How to start an Orchard

Make like celebrity chef, Maggie Beer and grow your own with The Weekly's guide to starting an orchard.
Maggie Beer at her Orchard in South Australia

Ready, set, orchard. The Weekly’s Jackie French shares her favourites for a fool-proof orchard.

How to grow apricots

Where to plant:

Not for subtropics or areas with heavy late-spring frosts; DON’T grow apricots in humid areas – the fruit will rot. And, try to prune apricots as sparingly as possible – they can suffer horribly from gummosis which often begins with pruning cuts. Apricot trees can become very large when they are grown in the correct spot in the appropriate climate and it is best to plant them with an eye to their eventual spread rather than trying to jam them into too small a space. Crammed up apricots get more brown rot and leaf spot.

Tips to avoid rotting:

Spray with Bordeaux in winter when the tree is leafless; in fruit fly prone areas grow early varieties or not at all, or grow plumcotts – a plum-apricot cross that fruit fly don’t like so much; use splash-on bait.


Pick when they taste sweet; leave on the tree as long as possible but they’ll ripen indoors as soon as they start to turn orange.

How to grow bananas

Which variety?

There are hundreds of varieties of banana – including my favourite, thin sweet bananas as small as my little finger (I ate them in the Philippines) – but in Australia you can only get the big ungainly Cavendish, Lady Fingers and sometimes in the far north plantains which are for cooking only.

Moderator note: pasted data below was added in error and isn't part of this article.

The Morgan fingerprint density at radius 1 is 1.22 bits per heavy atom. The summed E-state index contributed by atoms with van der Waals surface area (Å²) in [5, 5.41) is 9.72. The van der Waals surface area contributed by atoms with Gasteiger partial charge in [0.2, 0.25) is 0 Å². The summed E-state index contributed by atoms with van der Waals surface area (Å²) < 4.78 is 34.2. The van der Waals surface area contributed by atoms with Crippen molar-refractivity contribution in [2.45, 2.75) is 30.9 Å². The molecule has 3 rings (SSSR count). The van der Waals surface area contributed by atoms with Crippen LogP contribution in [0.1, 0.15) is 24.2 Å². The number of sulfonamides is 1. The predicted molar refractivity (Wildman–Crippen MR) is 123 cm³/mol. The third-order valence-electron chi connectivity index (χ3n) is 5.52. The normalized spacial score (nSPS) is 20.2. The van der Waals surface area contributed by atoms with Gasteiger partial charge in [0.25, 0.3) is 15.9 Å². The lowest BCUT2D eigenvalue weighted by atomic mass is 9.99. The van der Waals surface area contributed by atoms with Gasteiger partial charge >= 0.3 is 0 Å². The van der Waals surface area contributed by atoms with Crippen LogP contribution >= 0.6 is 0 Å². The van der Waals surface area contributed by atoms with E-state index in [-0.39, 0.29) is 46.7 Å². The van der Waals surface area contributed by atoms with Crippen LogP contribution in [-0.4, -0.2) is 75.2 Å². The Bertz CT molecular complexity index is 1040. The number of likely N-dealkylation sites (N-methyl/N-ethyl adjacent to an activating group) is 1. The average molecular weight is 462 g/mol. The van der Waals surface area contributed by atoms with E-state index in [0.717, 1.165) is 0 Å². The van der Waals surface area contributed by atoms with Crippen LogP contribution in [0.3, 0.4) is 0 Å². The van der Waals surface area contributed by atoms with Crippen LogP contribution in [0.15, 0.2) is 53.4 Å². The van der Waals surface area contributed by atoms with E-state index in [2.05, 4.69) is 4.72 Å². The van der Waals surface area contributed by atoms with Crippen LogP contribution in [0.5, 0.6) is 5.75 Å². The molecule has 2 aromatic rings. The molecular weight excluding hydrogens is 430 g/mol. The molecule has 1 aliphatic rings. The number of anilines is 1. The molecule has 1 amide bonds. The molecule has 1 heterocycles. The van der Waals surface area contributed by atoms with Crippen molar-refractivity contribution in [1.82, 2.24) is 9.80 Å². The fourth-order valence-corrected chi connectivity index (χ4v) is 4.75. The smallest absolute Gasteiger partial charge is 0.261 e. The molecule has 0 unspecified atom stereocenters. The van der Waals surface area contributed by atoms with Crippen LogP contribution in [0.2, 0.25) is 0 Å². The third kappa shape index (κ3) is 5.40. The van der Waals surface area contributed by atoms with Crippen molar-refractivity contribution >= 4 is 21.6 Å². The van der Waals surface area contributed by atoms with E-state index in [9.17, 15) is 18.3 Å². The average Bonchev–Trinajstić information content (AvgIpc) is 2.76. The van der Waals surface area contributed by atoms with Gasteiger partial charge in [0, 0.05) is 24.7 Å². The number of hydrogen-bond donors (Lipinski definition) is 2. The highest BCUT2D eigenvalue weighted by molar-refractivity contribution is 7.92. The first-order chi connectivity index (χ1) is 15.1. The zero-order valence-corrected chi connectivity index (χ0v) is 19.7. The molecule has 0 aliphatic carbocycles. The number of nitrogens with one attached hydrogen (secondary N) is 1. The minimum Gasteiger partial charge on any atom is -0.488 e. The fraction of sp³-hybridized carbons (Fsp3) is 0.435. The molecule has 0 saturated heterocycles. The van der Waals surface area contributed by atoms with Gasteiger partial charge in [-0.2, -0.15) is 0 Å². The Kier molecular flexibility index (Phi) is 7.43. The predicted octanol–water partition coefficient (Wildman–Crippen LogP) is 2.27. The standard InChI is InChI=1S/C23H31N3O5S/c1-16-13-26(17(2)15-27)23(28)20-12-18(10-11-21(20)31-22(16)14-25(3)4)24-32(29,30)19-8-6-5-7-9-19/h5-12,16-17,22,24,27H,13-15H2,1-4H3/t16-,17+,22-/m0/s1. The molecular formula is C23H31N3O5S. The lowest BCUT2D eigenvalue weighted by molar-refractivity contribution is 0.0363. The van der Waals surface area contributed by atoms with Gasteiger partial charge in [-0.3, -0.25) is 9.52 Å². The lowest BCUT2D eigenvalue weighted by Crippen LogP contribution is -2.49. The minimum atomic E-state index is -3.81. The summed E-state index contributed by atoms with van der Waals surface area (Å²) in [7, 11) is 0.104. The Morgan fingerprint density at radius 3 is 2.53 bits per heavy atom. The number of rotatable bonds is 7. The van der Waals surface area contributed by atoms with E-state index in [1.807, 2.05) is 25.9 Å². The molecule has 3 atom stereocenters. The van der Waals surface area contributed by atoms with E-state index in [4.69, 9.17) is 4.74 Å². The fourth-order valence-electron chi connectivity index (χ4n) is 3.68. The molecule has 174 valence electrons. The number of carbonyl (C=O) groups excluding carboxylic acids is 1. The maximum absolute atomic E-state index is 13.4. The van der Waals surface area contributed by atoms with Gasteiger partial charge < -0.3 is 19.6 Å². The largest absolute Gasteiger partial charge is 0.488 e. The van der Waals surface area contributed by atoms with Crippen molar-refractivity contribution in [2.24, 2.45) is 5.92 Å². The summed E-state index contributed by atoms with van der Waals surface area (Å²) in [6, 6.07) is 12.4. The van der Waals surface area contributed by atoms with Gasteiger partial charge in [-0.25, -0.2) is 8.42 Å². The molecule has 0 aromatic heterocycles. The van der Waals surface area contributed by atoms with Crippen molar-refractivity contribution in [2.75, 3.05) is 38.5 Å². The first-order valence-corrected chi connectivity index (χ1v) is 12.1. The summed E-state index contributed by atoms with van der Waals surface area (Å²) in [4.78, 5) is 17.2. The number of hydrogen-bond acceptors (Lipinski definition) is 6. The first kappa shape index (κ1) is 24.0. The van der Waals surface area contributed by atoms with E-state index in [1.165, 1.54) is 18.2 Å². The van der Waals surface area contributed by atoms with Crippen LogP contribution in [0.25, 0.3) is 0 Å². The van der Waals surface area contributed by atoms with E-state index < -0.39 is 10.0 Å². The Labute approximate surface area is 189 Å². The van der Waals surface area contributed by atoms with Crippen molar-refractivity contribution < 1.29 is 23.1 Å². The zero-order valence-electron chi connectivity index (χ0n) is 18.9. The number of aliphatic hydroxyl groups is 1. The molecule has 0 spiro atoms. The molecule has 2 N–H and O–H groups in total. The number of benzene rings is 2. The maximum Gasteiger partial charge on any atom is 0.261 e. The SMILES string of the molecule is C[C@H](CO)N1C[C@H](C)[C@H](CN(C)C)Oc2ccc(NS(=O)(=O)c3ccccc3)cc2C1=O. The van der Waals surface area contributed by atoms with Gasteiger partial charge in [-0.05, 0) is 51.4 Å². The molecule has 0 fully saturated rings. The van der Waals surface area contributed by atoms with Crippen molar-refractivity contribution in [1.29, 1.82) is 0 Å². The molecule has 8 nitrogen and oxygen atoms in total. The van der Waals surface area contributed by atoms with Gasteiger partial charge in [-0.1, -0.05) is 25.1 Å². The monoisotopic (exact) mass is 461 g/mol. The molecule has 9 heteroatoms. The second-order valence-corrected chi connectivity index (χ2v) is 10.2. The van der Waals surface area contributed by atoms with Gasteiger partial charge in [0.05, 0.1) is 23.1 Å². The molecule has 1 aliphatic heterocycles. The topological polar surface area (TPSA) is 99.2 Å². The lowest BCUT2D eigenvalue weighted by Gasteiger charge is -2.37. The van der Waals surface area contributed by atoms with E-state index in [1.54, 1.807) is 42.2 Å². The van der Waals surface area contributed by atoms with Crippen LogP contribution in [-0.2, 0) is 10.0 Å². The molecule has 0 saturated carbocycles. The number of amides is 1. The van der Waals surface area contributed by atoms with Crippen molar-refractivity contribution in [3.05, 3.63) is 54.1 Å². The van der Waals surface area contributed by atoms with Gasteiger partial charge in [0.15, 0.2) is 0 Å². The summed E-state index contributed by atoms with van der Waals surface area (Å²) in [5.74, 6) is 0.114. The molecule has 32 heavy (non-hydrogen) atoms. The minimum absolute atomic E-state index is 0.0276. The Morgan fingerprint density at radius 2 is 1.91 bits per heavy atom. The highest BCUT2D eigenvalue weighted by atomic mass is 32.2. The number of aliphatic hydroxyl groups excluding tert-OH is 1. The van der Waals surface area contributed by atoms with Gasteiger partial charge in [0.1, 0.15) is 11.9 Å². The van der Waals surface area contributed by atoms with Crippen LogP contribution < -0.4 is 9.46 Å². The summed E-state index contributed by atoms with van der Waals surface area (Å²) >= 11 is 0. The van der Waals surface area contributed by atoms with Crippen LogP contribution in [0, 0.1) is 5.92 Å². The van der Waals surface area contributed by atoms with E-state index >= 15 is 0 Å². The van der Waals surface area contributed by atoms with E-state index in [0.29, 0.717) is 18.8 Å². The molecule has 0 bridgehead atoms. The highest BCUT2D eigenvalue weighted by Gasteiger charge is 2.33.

How to grow:

Bananas need a frost-free situation with no wind; mulch well for two metres around the tree and feed every two months. If they have that, they are incredibly easy to grow. Straight after you harvest the bananas cut back the old tree AT ONCE and chop it into mulch; leave one sucker to bear the next crop. You can also plant some of the other suckers elsewhere.


It takes about nine months for bananas to ripen in hot areas; up to 30 months in colder areas. Cover the young bunch with one of those blue covers (buy the cover at the Garden Centre), or pick off the whole bunch as soon as they look like bananas, not awkward teenagers; pick the top bananas over the next few months as they start to turn yellow. One bunch of bananas weighs about 20 kgs.

How to grow blueberries

Where to plant:

Temperate to cool climates; not suitable for the tropics or sub-tropics. Ask your local nursery or Department of Agriculture which variety suits your area – there are many available – some will suit southern Queensland and northern NSW, others are best in very cold climates. Blueberries are fussy – you need full sun and moist but well drained soil – the best blueberry spot never quite dries out. A friend has a gorgeous bush right under her tap, where it gets regularly dripped on. Soil must be loose – in clay or shaly areas grow your bushes in barrels or above ground beds. Note: the warmer the climate, the less tasty the berries – unlike most fruit.